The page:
The Rise of Skywalker is a bloated, unimaginative conclusion in which a lot of stuff happens but for no particular reason and largely without consequence. With JJ Abrams back at the helm, this all feels very familiar. I was forgiving to The Force Awakens‘ blatant retread of A New Hope because some nostalgic connective tissue was necessary to bridge the gap between old and new. If The Last Jedi was Rian Johnson’s response to this over-reliance on nostalgia and mystery boxes, looking to a future of fresh stories in this vibrant universe, Abrams uses the final film of the saga to reassert himself with disappointing results. He leans heavily on Return of the Jedi, restoring the importance of Rey’s heritage in an interesting twist, but the ultimate payoff is non-existent for such a central plot point despite all manner of ways it could have been satisfyingly concluded. Adam Driver’s Kylo Ren remains fascinatingly conflicted but the film’s most interesting character is largely wasted in this outing. The side-plots, often derided in The Last Jedi, feel even more perfunctory here. There are positives: the CG is first rate, Rey and Kylo’s scenes together are engaging, and children will probably be entertained. Meanwhile the returning characters from the original trilogy are relegated to trite, disjointed cameos (the subtler return of Wedge Antilles being the only truly welcome one). This slavish devotion to the past, coupled with setting a third of the film on desolate rocks, means the Star Wars galaxy has never felt so empty. This entire mess is ultimately Disney’s fault. Embarking on a trilogy in a $4 billion franchise without charting the major story beats in advance was an exercise in stupidity, particularly when compared to the carefully coordinated construction of Marvel’s Infinity Saga over 23 movies, but such is the way when strip-mining an IP for profit is placed above artistic merit.
“If you succeed, for the first time in our history we will judge our executioner. And we will warn off any who wishes to follow his example. If you fail, he escapes justice, perhaps forever. I beg you. Do not fail.”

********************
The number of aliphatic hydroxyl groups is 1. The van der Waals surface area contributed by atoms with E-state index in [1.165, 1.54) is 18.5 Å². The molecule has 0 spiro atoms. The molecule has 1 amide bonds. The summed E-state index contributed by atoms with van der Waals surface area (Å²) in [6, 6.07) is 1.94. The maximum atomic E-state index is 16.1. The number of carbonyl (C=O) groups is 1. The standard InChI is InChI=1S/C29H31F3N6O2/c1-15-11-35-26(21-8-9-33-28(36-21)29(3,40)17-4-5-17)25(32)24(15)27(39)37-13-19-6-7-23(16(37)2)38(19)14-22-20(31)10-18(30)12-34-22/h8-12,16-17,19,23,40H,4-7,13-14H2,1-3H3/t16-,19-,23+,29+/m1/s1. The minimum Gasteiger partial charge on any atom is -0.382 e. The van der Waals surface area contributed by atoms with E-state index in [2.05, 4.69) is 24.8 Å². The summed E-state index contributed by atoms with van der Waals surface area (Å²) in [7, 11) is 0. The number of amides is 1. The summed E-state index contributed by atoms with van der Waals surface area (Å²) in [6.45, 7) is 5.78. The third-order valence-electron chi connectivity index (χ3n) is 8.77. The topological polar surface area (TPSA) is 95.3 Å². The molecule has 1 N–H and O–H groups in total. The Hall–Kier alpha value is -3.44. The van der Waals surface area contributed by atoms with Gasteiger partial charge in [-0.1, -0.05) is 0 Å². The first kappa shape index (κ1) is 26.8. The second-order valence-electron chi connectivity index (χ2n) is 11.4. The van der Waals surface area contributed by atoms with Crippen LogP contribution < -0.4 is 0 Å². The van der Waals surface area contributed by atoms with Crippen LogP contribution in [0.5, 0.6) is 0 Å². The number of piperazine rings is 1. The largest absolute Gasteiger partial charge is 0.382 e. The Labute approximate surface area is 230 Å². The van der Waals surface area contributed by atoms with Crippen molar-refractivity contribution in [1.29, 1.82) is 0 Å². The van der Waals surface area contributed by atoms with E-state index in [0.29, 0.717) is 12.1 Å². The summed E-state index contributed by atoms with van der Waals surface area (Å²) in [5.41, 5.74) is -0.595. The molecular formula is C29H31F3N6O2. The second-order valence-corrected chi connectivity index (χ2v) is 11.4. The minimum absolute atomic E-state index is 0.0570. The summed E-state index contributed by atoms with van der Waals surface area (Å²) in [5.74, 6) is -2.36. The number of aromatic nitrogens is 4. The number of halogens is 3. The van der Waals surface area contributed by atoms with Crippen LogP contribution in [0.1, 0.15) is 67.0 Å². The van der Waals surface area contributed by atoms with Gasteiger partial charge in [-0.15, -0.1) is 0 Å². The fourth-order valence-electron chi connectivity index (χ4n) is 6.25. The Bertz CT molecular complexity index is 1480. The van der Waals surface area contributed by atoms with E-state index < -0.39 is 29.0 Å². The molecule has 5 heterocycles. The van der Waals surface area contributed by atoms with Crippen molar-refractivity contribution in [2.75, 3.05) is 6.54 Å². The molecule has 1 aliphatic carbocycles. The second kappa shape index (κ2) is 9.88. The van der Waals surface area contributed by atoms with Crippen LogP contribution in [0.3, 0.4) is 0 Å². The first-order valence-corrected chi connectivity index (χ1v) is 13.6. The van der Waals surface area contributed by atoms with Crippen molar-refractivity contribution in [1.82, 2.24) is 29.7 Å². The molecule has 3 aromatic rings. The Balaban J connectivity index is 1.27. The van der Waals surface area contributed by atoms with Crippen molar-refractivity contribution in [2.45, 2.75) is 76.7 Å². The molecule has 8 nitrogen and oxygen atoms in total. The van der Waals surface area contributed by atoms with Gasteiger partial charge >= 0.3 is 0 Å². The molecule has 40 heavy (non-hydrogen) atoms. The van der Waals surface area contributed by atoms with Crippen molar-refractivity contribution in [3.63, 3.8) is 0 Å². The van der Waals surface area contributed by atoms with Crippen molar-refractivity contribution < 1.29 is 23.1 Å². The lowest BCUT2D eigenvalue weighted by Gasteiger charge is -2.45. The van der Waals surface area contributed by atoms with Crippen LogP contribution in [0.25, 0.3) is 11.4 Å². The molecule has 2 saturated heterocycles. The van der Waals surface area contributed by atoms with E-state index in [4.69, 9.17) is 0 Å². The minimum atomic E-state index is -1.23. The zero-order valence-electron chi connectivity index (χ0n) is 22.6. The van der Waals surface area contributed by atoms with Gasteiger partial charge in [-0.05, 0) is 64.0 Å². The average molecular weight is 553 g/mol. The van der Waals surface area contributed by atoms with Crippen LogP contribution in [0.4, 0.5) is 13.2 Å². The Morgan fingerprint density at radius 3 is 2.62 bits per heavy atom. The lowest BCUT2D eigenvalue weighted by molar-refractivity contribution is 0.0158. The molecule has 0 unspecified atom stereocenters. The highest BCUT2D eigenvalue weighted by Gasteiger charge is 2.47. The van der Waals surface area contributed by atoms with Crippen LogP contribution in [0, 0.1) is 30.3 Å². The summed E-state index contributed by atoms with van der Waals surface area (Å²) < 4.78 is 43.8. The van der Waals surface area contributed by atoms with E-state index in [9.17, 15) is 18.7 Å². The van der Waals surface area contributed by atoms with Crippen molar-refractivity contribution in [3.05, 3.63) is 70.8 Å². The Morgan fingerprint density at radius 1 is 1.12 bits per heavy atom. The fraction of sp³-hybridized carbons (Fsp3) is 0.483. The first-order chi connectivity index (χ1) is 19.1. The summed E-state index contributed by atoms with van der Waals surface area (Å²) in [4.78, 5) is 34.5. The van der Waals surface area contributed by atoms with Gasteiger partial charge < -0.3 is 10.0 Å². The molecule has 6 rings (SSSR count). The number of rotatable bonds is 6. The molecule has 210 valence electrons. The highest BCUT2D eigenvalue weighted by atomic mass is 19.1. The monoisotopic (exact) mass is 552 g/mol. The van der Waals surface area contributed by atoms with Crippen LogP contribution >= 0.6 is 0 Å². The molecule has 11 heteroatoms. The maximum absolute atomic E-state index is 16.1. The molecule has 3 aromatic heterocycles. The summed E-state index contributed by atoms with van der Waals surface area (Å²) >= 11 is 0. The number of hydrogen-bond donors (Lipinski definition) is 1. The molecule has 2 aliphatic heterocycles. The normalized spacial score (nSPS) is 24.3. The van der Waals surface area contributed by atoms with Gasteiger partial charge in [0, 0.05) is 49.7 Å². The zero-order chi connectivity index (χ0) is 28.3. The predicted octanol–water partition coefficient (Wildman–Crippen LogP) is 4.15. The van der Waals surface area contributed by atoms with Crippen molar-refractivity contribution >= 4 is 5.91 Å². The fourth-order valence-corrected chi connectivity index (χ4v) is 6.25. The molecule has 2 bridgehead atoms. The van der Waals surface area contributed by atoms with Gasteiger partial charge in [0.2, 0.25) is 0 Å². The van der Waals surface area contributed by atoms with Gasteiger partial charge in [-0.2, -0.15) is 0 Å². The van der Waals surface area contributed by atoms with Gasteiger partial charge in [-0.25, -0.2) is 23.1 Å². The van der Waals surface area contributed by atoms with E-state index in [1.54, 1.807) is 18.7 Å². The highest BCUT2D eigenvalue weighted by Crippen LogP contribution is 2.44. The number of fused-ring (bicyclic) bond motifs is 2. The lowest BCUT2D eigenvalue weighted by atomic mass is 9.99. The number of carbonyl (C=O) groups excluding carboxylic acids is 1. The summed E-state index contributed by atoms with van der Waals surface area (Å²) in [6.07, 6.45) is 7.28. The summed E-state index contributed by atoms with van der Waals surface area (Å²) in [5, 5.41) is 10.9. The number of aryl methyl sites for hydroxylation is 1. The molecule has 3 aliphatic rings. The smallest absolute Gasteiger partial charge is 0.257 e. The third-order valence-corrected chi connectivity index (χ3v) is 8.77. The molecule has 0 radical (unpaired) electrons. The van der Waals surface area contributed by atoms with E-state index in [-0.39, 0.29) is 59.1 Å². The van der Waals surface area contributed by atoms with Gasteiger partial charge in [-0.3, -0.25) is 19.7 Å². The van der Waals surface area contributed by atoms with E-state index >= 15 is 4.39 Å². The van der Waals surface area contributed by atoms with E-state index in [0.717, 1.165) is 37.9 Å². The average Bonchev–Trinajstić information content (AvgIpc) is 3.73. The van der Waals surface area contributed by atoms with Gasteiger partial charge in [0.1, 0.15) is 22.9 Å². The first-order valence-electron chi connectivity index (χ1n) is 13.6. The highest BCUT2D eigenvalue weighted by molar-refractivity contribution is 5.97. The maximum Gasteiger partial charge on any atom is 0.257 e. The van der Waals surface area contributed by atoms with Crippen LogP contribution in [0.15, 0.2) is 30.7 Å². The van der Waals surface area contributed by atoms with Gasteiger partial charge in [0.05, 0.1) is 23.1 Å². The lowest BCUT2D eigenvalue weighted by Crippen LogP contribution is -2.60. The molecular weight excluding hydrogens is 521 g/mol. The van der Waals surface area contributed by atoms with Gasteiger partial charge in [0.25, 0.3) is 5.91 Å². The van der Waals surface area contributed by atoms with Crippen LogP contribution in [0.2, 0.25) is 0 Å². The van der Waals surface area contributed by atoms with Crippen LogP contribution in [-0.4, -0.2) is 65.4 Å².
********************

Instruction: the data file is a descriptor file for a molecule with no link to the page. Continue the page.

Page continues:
A historical thriller based on the capture of notorious Nazi officer Adolf Eichmann (a major organiser of the Holocaust who escaped to Argentina after the war) to stand trial in Israel, Operation Finale is at its strongest in its quiet moments. Ben Kingsley as Eichmann and Oscar Isaac as Peter Malkin, one of his captors, perform compellingly as their conversations in a Mossad safehouse form a tense game in which they probe one another for weaknesses. Kingsley provides a measured portrayal of Eichmann as dispassionately remorseless rather than a frothing monster (what Hannah Arendt described as “the banality of evil”) and the film avoids melodrama in its restrained Holocaust depictions, though some will doubtless find the result too sympathetic to one who facilitated so much death. Eichmann’s personality is contrasted against the the visceral anger and desire for revenge felt by the Mossad agents forced into proximity with their enemy, as well as the guilt that haunts them for past crimes. Little time is spent on the trial itself, and the impact of worldwide broadcast of holocaust eyewitness testimony is somewhat lost in favour of the hollow sense of personal vindication.
“As a psychologist, I think you’re confusing suicide with self-destruction. Almost none of us commit suicide, and almost all of us self-destruct.”
Another thoughtful science fiction story from Alex Garland, Annihilation has much in common with Monsters, featuring a group of humans journeying through the “shimmer”, an area abandoned following an extraterrestrial impact. Garland’s unwillingness to compromise is to be praised, particularly with a female team of scientists filling most of cast, but unfortunately he fails to produce characters of more than sketches. Nevertheless, the narrative has a surprisingly effective payoff and the film offers something to muse regarding the beauty and fragility of DNA.